Lot 8020: James K. Polk Signed Handwritten Letter
28th June 2018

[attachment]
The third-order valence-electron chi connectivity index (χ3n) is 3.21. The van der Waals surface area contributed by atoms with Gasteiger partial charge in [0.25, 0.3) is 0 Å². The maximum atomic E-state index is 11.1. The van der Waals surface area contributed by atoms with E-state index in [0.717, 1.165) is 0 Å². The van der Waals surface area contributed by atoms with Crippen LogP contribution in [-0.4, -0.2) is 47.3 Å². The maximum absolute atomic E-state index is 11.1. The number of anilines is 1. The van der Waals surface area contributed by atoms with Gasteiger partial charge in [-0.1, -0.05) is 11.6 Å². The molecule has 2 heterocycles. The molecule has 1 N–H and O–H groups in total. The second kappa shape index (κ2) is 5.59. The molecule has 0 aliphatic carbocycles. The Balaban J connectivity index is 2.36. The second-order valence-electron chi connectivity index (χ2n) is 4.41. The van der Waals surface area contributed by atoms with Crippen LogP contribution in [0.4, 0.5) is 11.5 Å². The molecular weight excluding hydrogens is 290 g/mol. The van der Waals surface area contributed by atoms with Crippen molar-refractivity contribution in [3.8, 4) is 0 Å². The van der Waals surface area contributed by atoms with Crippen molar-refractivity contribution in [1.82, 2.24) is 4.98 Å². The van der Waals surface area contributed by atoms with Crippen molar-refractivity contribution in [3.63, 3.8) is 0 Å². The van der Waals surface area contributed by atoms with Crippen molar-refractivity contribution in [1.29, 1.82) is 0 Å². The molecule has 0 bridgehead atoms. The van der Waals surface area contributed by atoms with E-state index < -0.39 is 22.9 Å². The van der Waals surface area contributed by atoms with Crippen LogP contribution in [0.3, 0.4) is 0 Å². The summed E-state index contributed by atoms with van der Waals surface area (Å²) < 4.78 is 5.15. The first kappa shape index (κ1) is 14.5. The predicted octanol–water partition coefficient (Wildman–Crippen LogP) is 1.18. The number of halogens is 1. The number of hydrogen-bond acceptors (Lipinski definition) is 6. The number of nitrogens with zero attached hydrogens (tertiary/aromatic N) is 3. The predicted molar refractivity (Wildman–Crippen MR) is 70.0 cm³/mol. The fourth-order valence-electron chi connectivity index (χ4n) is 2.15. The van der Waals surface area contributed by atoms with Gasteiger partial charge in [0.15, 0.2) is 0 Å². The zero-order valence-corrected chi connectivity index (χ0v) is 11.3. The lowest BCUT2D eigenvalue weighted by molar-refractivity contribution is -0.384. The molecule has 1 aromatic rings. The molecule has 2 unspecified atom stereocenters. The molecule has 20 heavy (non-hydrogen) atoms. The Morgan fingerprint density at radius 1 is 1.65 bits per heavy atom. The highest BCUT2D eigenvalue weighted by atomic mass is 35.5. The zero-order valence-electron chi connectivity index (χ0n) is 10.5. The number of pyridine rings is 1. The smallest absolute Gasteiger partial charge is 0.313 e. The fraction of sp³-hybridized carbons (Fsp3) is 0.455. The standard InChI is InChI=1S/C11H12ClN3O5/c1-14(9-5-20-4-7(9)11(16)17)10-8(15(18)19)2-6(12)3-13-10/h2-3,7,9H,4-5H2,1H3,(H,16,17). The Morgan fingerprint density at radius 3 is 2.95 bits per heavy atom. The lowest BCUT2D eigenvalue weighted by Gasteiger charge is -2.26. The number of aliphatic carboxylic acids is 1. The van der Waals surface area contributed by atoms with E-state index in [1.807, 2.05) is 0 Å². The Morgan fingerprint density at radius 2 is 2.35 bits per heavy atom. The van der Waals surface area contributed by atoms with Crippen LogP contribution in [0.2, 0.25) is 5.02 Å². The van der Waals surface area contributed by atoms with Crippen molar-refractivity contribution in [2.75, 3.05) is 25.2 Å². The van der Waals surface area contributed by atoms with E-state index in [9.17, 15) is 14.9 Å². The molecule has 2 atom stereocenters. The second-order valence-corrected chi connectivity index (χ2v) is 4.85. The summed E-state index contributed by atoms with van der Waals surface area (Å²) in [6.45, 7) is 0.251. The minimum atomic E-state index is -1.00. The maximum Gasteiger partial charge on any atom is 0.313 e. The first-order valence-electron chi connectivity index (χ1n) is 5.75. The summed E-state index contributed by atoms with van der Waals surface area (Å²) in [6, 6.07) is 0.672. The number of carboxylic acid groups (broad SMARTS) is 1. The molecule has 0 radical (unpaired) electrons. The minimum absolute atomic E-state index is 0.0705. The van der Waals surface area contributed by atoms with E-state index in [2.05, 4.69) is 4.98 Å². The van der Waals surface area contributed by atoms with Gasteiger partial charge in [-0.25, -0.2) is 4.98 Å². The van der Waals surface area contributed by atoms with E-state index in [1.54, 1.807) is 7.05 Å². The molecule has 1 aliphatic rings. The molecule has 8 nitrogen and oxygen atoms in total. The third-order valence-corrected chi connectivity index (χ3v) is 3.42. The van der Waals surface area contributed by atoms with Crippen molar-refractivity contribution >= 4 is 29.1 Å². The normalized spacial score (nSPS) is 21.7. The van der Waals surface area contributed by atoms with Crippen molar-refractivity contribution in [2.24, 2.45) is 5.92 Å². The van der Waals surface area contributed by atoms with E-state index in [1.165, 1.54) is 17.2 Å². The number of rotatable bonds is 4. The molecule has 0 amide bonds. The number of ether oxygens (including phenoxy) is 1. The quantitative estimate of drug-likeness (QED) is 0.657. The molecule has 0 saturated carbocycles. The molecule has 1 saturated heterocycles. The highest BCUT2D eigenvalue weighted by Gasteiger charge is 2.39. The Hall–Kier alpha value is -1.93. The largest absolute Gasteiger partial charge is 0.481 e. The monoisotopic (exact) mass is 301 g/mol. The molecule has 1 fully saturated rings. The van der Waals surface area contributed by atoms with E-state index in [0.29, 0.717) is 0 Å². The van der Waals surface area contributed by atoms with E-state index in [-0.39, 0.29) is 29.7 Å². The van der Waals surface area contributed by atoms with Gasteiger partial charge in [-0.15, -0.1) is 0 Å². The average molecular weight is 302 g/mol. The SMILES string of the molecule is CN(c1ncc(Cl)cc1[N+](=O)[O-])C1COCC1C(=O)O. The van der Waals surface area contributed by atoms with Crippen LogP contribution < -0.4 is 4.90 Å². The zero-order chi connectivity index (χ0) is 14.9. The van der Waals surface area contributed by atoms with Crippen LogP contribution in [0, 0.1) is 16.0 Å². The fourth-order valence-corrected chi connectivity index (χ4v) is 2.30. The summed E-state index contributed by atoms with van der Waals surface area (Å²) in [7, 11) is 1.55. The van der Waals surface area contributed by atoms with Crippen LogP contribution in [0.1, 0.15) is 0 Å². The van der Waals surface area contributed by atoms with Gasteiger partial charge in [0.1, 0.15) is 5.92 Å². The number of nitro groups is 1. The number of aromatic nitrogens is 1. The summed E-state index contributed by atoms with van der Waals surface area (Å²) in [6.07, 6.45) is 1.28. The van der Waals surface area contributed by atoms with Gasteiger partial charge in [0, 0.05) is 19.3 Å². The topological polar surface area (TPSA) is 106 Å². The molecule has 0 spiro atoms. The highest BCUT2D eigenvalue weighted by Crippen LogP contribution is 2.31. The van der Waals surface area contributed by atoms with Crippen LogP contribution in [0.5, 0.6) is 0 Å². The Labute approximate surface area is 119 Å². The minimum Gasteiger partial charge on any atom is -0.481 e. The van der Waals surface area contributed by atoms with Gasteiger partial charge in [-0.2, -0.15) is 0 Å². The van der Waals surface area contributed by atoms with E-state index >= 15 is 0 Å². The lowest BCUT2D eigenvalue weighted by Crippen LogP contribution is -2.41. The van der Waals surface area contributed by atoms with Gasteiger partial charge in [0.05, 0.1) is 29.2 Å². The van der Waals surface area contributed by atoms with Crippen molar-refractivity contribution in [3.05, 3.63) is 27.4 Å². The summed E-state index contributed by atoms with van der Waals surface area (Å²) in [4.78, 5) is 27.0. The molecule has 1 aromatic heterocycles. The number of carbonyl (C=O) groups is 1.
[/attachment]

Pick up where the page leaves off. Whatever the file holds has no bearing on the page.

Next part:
ALS, one page both sides, 7.75 x 9.75, October 17, 1840. Letter to Colonel Samuel H. Laughlin, in part: "Learning on my return from the District that the prepared meetings in Carman & White had been abandoned, I have written to Tunny & Frick that I would be at Winchester or such other point in Franklin as they might select—on Monday the 26th Instant—if they would get up a meeting for that day. I take it for granted they will do so, and would be glad to meet you there, unless you are more profitably engaged elsewhere. I hope you will not fail to address the people in Bledsoe & Marion before the election. Geo[rge] Carroll’s failure to go to E. Tenn. is most unfortunate. Hollingsworth however started this evening past I think & will be thus at the Public Dinner on the 21st. Our friends in the District speak with great confidence of an increased Democratic strength in that part of the State—Since the election in 1839.—With proper vigilance to bring every Democratic voter to the polls—and to guard against fraudulent or illegal voting we must carry the State in November. The appearances are that Georgia has gone against us. I have great confidence however that we will carry N. York & N. Jersey and all will yet be well. Let our friends be of good cheer—and…all go to the polls on the 3rd of November." Addressed on the second integral leaf in Polk's hand. In very good to fine condition, with a tear to the left edge, partial separation along the hinge, and seal-related paper loss to the integral address leaf. Following a four-year term as Speaker of the House of Representatives, Polk was elected governor of Tennessee in 1839. His two-year administration was absorbed primarily in national politics, and in this letter he refers to the upcoming presidential election of 1840. The election saw politically inexperienced Whig William Henry Harrison square off against Democrat Martin Van Buren. In spite of Polk’s optimism regarding improved demographics in Tennessee, Harrison easily won the state and the election. A desirable, boldly penned letter boasting exceptional political content.
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